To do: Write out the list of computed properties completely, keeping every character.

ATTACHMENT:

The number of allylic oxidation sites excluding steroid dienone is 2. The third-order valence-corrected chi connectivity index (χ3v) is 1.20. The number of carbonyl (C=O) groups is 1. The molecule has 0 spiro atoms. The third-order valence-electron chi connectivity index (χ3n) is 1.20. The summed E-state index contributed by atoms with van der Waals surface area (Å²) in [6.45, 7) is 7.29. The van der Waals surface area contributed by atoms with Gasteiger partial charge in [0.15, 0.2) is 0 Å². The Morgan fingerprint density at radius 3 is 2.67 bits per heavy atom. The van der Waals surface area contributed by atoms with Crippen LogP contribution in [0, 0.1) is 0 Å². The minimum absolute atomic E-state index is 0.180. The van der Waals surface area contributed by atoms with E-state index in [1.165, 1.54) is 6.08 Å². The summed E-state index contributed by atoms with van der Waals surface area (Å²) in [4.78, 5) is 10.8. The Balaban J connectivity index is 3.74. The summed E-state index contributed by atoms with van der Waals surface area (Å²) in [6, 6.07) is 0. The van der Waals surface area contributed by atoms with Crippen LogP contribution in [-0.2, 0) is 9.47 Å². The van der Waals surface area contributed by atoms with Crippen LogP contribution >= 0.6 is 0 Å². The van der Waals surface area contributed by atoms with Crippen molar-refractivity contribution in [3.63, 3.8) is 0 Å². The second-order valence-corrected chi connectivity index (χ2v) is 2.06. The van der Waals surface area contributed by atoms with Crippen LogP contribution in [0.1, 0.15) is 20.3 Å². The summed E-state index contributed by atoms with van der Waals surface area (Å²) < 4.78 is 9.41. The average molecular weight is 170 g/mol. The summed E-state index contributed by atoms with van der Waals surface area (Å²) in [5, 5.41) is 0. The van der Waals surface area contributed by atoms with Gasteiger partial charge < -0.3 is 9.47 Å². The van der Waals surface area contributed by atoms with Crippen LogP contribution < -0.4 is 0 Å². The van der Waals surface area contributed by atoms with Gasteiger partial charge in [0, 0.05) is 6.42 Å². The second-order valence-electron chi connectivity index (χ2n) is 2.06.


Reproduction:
The number of allylic oxidation sites excluding steroid dienone is 2. The third-order valence-corrected chi connectivity index (χ3v) is 1.20. The number of carbonyl (C=O) groups is 1. The molecule has 0 spiro atoms. The third-order valence-electron chi connectivity index (χ3n) is 1.20. The summed E-state index contributed by atoms with van der Waals surface area (Å²) in [6.45, 7) is 7.29. The van der Waals surface area contributed by atoms with Gasteiger partial charge in [0.15, 0.2) is 0 Å². The Morgan fingerprint density at radius 3 is 2.67 bits per heavy atom. The van der Waals surface area contributed by atoms with Crippen LogP contribution in [0, 0.1) is 0 Å². The minimum absolute atomic E-state index is 0.180. The van der Waals surface area contributed by atoms with E-state index in [1.165, 1.54) is 6.08 Å². The summed E-state index contributed by atoms with van der Waals surface area (Å²) in [4.78, 5) is 10.8. The Balaban J connectivity index is 3.74. The summed E-state index contributed by atoms with van der Waals surface area (Å²) in [6, 6.07) is 0. The van der Waals surface area contributed by atoms with Crippen LogP contribution in [-0.2, 0) is 9.47 Å². The van der Waals surface area contributed by atoms with Crippen LogP contribution >= 0.6 is 0 Å². The van der Waals surface area contributed by atoms with Crippen molar-refractivity contribution in [3.63, 3.8) is 0 Å². The second-order valence-corrected chi connectivity index (χ2v) is 2.06. The van der Waals surface area contributed by atoms with Crippen LogP contribution in [0.1, 0.15) is 20.3 Å². The summed E-state index contributed by atoms with van der Waals surface area (Å²) < 4.78 is 9.41. The average molecular weight is 170 g/mol. The summed E-state index contributed by atoms with van der Waals surface area (Å²) in [5, 5.41) is 0. The van der Waals surface area contributed by atoms with Gasteiger partial charge < -0.3 is 9.47 Å². The van der Waals surface area contributed by atoms with Crippen LogP contribution < -0.4 is 0 Å². The van der Waals surface area contributed by atoms with Gasteiger partial charge in [0, 0.05) is 6.42 Å². The second-order valence-electron chi connectivity index (χ2n) is 2.06.